Grayeyes dismissed these claims in a comment to the Salt Lake Tribune in August, arguing that Native Americans would retain access to the site, no matter what the designation, because of religious freedom protections.

Coalition members in favor of designating Bears Ears as a national monument said the competing claims of opponents are a result of misinformation. Regina Lopez-Whiteskunk, an Ute Mountain Ute tribe council member, said Thursday that the government had not accurately presented the consequences of a national monument designation to the native people in the area.

The coalition's proposal lays out a plan for protection for the site, and attempts to address the complicated logistics of having a federally declared monument on land that has longstanding ties to the native community. It calls for an eight-member commission to oversee Bears Ears, with five members drawn from the tribes and three members representing the Bureau of Land Management, the U.S. National Park Service and the U.S. Forest Service. That commission would hire a monument manager and staff.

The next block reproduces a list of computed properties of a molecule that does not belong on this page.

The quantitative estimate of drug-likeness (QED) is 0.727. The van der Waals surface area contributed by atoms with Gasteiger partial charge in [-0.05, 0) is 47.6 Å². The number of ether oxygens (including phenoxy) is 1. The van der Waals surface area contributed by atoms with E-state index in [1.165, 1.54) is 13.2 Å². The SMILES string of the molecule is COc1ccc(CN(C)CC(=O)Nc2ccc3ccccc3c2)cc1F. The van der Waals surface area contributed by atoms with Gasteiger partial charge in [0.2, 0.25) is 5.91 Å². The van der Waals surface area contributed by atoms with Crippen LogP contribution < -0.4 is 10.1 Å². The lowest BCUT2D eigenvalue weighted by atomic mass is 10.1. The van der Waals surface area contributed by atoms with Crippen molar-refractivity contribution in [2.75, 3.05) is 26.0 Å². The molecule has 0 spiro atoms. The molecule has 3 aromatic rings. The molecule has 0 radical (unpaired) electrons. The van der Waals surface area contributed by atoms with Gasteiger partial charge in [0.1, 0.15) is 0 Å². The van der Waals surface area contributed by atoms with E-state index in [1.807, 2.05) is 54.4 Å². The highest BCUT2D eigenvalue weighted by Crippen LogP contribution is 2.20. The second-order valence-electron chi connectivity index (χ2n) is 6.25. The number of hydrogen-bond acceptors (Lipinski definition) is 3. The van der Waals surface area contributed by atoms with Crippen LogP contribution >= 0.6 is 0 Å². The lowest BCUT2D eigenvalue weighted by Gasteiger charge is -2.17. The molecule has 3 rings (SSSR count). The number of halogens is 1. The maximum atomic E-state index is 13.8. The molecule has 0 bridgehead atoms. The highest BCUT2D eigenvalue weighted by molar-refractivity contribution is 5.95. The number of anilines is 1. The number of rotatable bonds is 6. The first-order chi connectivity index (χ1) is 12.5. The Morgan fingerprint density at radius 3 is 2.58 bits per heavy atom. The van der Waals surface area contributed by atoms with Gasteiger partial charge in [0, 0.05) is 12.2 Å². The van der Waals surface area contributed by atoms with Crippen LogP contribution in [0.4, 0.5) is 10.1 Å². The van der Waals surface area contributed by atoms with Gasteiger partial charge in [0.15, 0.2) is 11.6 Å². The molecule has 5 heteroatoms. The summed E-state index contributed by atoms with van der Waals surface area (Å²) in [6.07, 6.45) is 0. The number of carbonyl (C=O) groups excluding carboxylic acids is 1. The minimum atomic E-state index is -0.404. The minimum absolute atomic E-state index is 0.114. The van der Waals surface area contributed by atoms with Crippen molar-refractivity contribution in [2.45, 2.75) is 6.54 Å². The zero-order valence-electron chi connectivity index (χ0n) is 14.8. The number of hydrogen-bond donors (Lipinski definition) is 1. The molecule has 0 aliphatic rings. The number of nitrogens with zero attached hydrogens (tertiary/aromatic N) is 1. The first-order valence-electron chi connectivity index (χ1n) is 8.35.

Coalition members said the creation of a national monument is an imperative for the protection of their identity. "It's not only a request," said Lopez-Whiteskunk, "but it's our responsibility. This is who we are. This is something that our grandparents had probably foreseen for us many, many years ago."